Thorne-Sagendorph Art Gallery
at Keene State College
Alexander James (1890-1946)
Thorne-Sagendorph Art Gallery at Keene State College will re-open for the summer with an exhibition of paintings, pastels, and drawings by one of New England's most noted portrait painters, Alexander James. The exhibit entitled Alexander James (1890-1946), will open Saturday, June 20, and run through Wednesday, August 5, 1998. A gallery talk and reception, hosted by The Friends of the Thorne, will be held Thursday, July 30, 4-6 p.m. The exhibition is co-sponsored by The Friends of the Dublin Art Colony.
Also on display, in the Gallery conference room, will be an exhibition and sale of Neotropical Migratory Bird Art from the New Hampshire Fish and Game Department's Nongame and Endangered Wildlife Program. Both exhibits, the gallery talk, and reception are free and open to the public.
The James exhibit will present a cross-section of his work and include landscapes from France, the Monadnock Region of New Hampshire, early formal portraits, and his later character studies including, A Solitary. He is noted for his sensitivity and the ability to capture the character as well as the likeness of the sitter. The exhibit will also contain a number of self-portraits, sketches, and paintings of James's family. Several pieces are part of a pastel series that explored body language observed in public gatherings such as, Town Meeting.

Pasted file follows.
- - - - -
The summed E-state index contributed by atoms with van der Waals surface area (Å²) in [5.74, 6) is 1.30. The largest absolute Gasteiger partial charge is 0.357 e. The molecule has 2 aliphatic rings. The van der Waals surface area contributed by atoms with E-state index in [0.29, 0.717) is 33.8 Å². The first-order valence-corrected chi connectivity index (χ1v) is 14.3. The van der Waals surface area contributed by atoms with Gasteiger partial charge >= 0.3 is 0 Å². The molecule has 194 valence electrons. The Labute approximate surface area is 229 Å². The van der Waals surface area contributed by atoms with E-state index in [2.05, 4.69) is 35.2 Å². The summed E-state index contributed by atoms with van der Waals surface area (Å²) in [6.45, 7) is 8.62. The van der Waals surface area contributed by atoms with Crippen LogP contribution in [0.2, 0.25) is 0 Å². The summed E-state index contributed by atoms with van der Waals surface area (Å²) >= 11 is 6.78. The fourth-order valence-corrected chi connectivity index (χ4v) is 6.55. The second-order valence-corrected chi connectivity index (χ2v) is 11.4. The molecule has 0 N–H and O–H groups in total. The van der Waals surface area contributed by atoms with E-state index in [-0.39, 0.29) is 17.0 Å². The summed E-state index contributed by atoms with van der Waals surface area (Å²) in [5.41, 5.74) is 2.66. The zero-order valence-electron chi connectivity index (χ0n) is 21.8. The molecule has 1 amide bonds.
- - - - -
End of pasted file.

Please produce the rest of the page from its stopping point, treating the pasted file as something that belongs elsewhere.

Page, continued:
Born in Cambridge, Mass., in 1890, James was the son of William James, the Harvard philosophy professor, and nephew of Henry James, the novelist. His father hoped Alexander would attend Harvard to pursue a practical career, but due to a learning disability (dyslexia, which was unknown at the time), he did not pass the entrance exam. Alexander showed both great interest and aptitude in art and was finally allowed to pursue painting. He studied with Abbott Thayer in Dublin, N.H., and Frank Benson at the Museum School of The Museum of Fine Arts in Boston, Mass.
James spent time in California, New York, and Washington, DC where he taught at the Corcoran School of Art, before moving to Dublin in 1920. His early career was spent as a successful portrait artist where he won the respect and friendship of John Singer Sargent. He became disillusioned with what he described as "storage warehouse portraits" because he wanted to focus on painting the character of his subjects rather than their likeness. In 1931, he gave up taking on commissioned portraits altogether and retreated to a farmhouse in nearby Richmond, where he painted local farmers and friends as character studies. This work was well received by critics in New York where he mounted two shows, but the portraits did not sell well. James began to suffer from heart problems in the early 1940s, and he died of a heart attack in 1946.
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